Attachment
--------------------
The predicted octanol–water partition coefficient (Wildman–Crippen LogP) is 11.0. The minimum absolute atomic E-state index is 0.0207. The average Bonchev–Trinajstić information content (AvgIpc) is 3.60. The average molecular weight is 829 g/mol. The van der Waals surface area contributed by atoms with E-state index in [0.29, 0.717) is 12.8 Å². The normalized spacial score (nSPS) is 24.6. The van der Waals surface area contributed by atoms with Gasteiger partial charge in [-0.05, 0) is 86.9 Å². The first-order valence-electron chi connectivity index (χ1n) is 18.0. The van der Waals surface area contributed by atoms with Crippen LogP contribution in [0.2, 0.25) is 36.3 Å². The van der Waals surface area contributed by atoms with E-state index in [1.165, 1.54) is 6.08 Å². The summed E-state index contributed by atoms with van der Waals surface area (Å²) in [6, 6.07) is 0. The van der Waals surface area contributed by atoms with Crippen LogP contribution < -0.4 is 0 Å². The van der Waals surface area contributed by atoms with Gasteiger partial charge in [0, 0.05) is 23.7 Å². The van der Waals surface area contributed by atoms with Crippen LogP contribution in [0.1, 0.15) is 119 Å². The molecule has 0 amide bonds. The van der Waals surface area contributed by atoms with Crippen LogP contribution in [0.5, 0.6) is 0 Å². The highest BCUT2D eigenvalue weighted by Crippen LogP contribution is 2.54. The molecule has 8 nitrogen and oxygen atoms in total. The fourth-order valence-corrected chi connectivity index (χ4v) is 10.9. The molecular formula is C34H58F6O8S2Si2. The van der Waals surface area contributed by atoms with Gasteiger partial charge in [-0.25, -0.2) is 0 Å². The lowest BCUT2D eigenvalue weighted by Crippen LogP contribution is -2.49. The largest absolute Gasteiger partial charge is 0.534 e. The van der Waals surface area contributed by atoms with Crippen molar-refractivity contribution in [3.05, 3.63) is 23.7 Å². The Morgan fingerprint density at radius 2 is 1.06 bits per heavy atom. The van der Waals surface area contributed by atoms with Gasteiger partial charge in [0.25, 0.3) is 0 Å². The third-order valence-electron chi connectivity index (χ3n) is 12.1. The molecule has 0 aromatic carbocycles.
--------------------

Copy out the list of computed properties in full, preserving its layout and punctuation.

The predicted octanol–water partition coefficient (Wildman–Crippen LogP) is 11.0. The minimum absolute atomic E-state index is 0.0207. The average Bonchev–Trinajstić information content (AvgIpc) is 3.60. The average molecular weight is 829 g/mol. The van der Waals surface area contributed by atoms with E-state index in [0.29, 0.717) is 12.8 Å². The normalized spacial score (nSPS) is 24.6. The van der Waals surface area contributed by atoms with Gasteiger partial charge in [-0.05, 0) is 86.9 Å². The first-order valence-electron chi connectivity index (χ1n) is 18.0. The van der Waals surface area contributed by atoms with Crippen LogP contribution in [0.2, 0.25) is 36.3 Å². The van der Waals surface area contributed by atoms with E-state index in [1.165, 1.54) is 6.08 Å². The summed E-state index contributed by atoms with van der Waals surface area (Å²) in [6, 6.07) is 0. The van der Waals surface area contributed by atoms with Crippen LogP contribution < -0.4 is 0 Å². The van der Waals surface area contributed by atoms with Gasteiger partial charge in [0, 0.05) is 23.7 Å². The van der Waals surface area contributed by atoms with Crippen LogP contribution in [0.1, 0.15) is 119 Å². The molecule has 0 amide bonds. The van der Waals surface area contributed by atoms with Crippen LogP contribution in [0.5, 0.6) is 0 Å². The highest BCUT2D eigenvalue weighted by Crippen LogP contribution is 2.54. The molecule has 8 nitrogen and oxygen atoms in total. The fourth-order valence-corrected chi connectivity index (χ4v) is 10.9. The molecular formula is C34H58F6O8S2Si2. The van der Waals surface area contributed by atoms with Gasteiger partial charge in [-0.25, -0.2) is 0 Å². The lowest BCUT2D eigenvalue weighted by Crippen LogP contribution is -2.49. The largest absolute Gasteiger partial charge is 0.534 e. The van der Waals surface area contributed by atoms with Crippen molar-refractivity contribution in [3.05, 3.63) is 23.7 Å². The Morgan fingerprint density at radius 2 is 1.06 bits per heavy atom. The van der Waals surface area contributed by atoms with Gasteiger partial charge in [0.25, 0.3) is 0 Å². The third-order valence-electron chi connectivity index (χ3n) is 12.1. The molecule has 0 aromatic carbocycles.